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#711 Historical Contingency and Christian Belief

December 12, 2020

Hello Dr. Craig Many thanks for your podcasts and writing, which, though (as yet) not a Christian, I nevertheless have enjoyed for many years. It seems to me that our important choices in life are products of what we understand to be good at the time and that this understanding is a contingent product of life experiences. Had Joseph Stalin lived 50 years earlier or in a different part of the world he'd have very possibly lived what in human terms would count as a good life. Or had we lived in Nazi Germany who knows what dubious actions we would have been drawn into?

The contingency of our understanding, and thus of our choices, tallies well with the Christian belief that salvation is a gift of God that cannot be earned, that nothing we can do can - per se - save (or damn) us. But if this is true then what's the theological point of the choice to become a Christian? As a lifestyle choice it has much to commend it, but whence any salvific or moral value? If it's our choice, it's entirely contingent and without salvific value. If, on the other hand, the choice is a response to the intervention of the "holy spirit", then it is ultimately God's choice and not ours, and thus arbitrary, since God has no obvious basis on which to choose whom to save: however apparently good or bad our choices, we're all just choosing what seems good to us based on our limited and circumstantial understanding.

The above line of thinking seems pretty hard to escape to me and leaves me feeling somewhat fatalistic. Am I understanding what Christians believe here correctly and if not can you put me on the correct path?

Many thanks,


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Dr. craig’s response


It is disorienting to realize that if I had been raised in Nazi Germany I might well have been a member of the Hitlerjugend or even a guard at a concentration camp. But I don’t think that such historical contingencies have the theological consequences that you imagine, Grant.

First of all, I don’t see that the historical contingency of our choices and actions has anything to do with whether they merit salvation. It could still be the case that performing good actions in whatever circumstances I happen to find myself are meritorious of salvation. Assuming freedom of the will, there are plenty of things I could do in those circumstances to save or damn myself. (If you’re assuming causal determinism, then that’s an entirely different question.)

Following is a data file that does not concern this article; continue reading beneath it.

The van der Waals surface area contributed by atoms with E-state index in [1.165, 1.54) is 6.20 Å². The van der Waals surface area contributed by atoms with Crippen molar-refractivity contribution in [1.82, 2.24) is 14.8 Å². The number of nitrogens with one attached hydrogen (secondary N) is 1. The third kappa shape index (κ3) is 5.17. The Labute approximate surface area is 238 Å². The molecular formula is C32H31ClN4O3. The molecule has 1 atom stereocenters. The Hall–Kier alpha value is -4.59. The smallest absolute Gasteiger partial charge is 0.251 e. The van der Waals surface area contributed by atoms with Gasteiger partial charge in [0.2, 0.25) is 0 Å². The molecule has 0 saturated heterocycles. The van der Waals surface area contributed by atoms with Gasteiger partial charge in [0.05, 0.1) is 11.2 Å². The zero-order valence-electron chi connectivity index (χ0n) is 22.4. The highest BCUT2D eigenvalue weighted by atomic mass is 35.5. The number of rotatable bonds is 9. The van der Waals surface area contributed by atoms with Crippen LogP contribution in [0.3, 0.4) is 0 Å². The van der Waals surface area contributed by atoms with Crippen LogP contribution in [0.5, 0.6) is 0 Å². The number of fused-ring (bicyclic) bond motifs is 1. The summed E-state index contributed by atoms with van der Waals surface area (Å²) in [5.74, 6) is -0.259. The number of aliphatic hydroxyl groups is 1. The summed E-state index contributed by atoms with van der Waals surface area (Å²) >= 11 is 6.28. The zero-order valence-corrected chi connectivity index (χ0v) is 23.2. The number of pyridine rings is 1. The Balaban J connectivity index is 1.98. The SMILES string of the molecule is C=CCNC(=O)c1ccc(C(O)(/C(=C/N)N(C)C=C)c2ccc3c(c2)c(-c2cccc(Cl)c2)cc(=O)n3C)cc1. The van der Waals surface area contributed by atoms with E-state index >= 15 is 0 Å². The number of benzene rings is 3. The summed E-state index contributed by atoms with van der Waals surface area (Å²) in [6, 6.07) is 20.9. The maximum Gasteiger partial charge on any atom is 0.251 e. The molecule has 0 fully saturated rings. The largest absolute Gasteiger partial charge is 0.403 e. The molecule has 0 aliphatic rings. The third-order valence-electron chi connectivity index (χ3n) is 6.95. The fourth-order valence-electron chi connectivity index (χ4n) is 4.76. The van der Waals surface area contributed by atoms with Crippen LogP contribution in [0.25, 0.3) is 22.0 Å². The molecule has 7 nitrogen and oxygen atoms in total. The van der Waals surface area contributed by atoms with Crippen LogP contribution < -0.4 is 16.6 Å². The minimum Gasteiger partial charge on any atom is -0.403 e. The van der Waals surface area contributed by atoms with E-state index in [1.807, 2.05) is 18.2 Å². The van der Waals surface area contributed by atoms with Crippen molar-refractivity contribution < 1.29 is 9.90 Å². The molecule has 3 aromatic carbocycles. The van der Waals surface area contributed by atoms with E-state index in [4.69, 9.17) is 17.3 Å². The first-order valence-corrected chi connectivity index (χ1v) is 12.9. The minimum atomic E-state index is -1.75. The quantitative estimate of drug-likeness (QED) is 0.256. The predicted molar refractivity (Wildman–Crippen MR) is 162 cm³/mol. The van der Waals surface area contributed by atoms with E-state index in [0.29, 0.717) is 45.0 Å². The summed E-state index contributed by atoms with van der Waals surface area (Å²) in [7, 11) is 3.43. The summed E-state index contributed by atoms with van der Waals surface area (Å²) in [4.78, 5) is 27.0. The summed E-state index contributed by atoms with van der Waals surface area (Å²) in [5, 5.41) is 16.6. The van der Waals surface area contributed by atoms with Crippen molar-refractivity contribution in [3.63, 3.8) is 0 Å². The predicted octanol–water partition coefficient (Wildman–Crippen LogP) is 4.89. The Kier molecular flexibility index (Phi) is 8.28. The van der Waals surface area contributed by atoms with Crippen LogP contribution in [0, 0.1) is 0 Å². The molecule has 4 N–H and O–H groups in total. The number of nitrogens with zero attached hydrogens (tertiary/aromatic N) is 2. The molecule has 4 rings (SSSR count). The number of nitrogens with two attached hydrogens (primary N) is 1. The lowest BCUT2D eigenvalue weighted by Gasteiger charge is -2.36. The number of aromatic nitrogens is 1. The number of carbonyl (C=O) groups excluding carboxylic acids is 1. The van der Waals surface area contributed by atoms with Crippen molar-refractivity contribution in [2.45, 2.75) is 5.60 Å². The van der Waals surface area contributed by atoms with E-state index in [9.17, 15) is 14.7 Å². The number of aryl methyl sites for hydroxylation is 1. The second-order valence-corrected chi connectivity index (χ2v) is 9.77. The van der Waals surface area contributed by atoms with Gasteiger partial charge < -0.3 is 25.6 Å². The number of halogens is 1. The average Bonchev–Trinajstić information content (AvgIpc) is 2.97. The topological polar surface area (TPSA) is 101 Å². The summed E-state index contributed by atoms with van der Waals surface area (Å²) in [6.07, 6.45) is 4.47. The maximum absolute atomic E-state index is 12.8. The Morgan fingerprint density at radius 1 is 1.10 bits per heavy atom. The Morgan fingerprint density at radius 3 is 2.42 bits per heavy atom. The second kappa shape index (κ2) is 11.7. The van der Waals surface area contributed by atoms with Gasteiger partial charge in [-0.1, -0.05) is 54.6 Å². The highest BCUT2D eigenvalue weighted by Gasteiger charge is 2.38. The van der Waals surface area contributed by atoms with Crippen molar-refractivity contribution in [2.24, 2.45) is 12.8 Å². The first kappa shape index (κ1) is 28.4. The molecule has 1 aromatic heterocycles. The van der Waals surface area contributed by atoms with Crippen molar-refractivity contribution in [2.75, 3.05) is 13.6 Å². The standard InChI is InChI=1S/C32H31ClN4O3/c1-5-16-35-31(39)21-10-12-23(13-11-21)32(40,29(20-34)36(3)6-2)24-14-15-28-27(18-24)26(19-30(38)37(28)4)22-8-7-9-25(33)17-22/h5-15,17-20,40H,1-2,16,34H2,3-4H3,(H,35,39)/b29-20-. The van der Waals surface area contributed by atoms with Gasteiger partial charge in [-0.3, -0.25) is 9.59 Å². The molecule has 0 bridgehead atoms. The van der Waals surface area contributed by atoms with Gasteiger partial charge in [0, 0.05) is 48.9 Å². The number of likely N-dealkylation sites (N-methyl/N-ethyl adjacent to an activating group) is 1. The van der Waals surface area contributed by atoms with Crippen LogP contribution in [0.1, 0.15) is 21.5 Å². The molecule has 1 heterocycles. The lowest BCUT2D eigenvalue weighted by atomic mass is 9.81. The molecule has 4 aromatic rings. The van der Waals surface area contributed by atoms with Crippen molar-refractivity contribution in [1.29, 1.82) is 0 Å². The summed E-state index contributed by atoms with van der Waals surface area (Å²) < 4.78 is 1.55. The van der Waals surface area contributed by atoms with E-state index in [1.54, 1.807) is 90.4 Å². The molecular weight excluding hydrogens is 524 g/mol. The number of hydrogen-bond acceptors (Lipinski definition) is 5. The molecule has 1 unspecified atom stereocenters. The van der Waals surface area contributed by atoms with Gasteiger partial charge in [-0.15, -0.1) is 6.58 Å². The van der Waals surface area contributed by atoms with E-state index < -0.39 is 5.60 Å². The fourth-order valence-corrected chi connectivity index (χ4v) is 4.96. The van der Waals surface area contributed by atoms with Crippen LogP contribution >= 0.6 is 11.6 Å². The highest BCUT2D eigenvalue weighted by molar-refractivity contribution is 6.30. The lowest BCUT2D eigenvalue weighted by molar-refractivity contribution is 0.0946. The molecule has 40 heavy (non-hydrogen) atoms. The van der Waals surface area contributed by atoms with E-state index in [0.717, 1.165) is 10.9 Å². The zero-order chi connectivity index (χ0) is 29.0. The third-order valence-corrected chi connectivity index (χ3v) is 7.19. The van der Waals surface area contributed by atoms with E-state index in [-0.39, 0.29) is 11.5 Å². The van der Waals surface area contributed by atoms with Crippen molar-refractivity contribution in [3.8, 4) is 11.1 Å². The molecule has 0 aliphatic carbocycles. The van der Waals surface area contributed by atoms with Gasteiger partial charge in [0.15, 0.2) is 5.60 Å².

Fortunately, God has chosen not to judge us by our good works when it comes to salvation. Rather He saves us by His unmerited grace, appropriated by faith. Christ’s atoning death redeems us from sin and its penalty, and we have only to gratefully receive God’s free pardon to be saved. So “the theological point of the choice to become a Christian” is that we thereby come to find forgiveness and new life.

I agree with you that our free choice to become a Christian is “entirely contingent and without salvific value.” We can imagine circumstances in which I would not have become a Christian, and my contingent choice to follow Christ is not meritorious and therefore of no salvific value. It has salvific importance in that by my free choice I receive God’s grace and am saved, but it has no merit vis-à-vis my salvation.

At the same time, my free choice is, indeed, “a response to the intervention of the ‘Holy Spirit’,” Who convicts me of sin and draws me to God. If the work of the Holy Spirit is resistible rather than coercive, then there is no danger that the choice “is ultimately God's choice and not ours.” It is up to you whether you want to yield to the wooing of the Holy Spirit or not. Nor is God’s choice “arbitrary,” as if God has elected to offer saving grace to some but not others. On the Molinist account of providence and predestination that I favor[1] God offers sufficient grace for salvation to every human being He creates and seeks his salvation.

Does it follow that “God has no obvious basis on which to choose whom to save”? Well, yes and no. As I said, God’s grace doesn’t pick out certain people on the basis of their merits and offer salvation to them alone. Rather God’s grace is offered indiscriminately and freely. But in another sense God does have an obvious basis on which to choose whom to save, namely, He chooses to save any and all who choose to receive His love and forgiveness. All who “receive the abundance of grace and the free gift of righteousness” will be saved (Romans 5.17).

You complain that “however apparently good or bad our choices, we're all just choosing what seems good to us based on our limited and circumstantial understanding.” That’s true, but as I explained, God doesn’t judge us on the basis of such choices. Christianity is not the doctrine that if your good works outbalance your bad works, then you will saved! As for the choice to receive the gift of God’s grace, don’t forget that the circumstances mentioned include, as Molina emphasized, the various gifts and ministrations of the Holy Spirit convicting us and drawing us to God. Every person is given sufficient grace to come to salvation.

The doctrine sketched above is the very opposite of fatalism. While some Christians may believe that God arbitrarily chooses to save some and damn others, many other Christians believe that that is not biblical teaching, which holds that God “desires all men to be saved and to come to the knowledge of the truth” (I Timothy 2.4). Our salvation is up to our free choice.

[1] See Four Views on Divine Providence, ed. Dennis W. Jowers (Grand Rapids, Mich.:  Zondervan, 2011).


- William Lane Craig